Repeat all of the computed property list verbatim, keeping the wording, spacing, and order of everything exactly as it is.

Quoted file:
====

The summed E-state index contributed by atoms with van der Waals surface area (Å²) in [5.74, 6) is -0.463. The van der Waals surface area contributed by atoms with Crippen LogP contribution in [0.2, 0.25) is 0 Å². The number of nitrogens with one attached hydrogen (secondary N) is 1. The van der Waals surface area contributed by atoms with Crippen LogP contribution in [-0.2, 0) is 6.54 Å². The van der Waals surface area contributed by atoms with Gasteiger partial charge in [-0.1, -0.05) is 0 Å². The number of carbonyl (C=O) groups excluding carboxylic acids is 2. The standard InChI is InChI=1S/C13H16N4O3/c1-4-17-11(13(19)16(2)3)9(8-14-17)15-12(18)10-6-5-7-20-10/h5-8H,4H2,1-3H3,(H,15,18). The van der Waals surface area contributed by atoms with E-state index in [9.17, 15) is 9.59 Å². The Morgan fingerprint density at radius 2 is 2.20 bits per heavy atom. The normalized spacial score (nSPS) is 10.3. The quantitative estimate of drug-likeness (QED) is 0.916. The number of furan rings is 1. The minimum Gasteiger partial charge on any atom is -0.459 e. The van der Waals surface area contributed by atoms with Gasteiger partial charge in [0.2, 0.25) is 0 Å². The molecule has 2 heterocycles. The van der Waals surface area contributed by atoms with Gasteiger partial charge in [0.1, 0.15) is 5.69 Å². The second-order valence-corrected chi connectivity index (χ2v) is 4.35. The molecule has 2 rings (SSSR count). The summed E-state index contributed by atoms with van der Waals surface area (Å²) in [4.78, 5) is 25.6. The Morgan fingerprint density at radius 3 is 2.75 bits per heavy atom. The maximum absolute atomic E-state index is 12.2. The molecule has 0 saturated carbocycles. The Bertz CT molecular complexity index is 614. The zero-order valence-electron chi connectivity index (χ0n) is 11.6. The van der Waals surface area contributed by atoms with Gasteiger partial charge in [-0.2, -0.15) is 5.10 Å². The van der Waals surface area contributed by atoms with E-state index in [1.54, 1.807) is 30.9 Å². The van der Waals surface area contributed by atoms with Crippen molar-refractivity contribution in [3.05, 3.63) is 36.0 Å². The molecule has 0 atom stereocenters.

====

The summed E-state index contributed by atoms with van der Waals surface area (Å²) in [5.74, 6) is -0.463. The van der Waals surface area contributed by atoms with Crippen LogP contribution in [0.2, 0.25) is 0 Å². The number of nitrogens with one attached hydrogen (secondary N) is 1. The van der Waals surface area contributed by atoms with Crippen LogP contribution in [-0.2, 0) is 6.54 Å². The van der Waals surface area contributed by atoms with Gasteiger partial charge in [-0.1, -0.05) is 0 Å². The number of carbonyl (C=O) groups excluding carboxylic acids is 2. The standard InChI is InChI=1S/C13H16N4O3/c1-4-17-11(13(19)16(2)3)9(8-14-17)15-12(18)10-6-5-7-20-10/h5-8H,4H2,1-3H3,(H,15,18). The van der Waals surface area contributed by atoms with E-state index in [9.17, 15) is 9.59 Å². The Morgan fingerprint density at radius 2 is 2.20 bits per heavy atom. The normalized spacial score (nSPS) is 10.3. The quantitative estimate of drug-likeness (QED) is 0.916. The number of furan rings is 1. The minimum Gasteiger partial charge on any atom is -0.459 e. The van der Waals surface area contributed by atoms with Gasteiger partial charge in [0.2, 0.25) is 0 Å². The molecule has 2 heterocycles. The van der Waals surface area contributed by atoms with Gasteiger partial charge in [0.1, 0.15) is 5.69 Å². The second-order valence-corrected chi connectivity index (χ2v) is 4.35. The molecule has 2 rings (SSSR count). The summed E-state index contributed by atoms with van der Waals surface area (Å²) in [4.78, 5) is 25.6. The Morgan fingerprint density at radius 3 is 2.75 bits per heavy atom. The maximum absolute atomic E-state index is 12.2. The molecule has 0 saturated carbocycles. The Bertz CT molecular complexity index is 614. The zero-order valence-electron chi connectivity index (χ0n) is 11.6. The van der Waals surface area contributed by atoms with Gasteiger partial charge in [-0.2, -0.15) is 5.10 Å². The van der Waals surface area contributed by atoms with E-state index in [1.54, 1.807) is 30.9 Å². The van der Waals surface area contributed by atoms with Crippen molar-refractivity contribution in [3.05, 3.63) is 36.0 Å². The molecule has 0 atom stereocenters.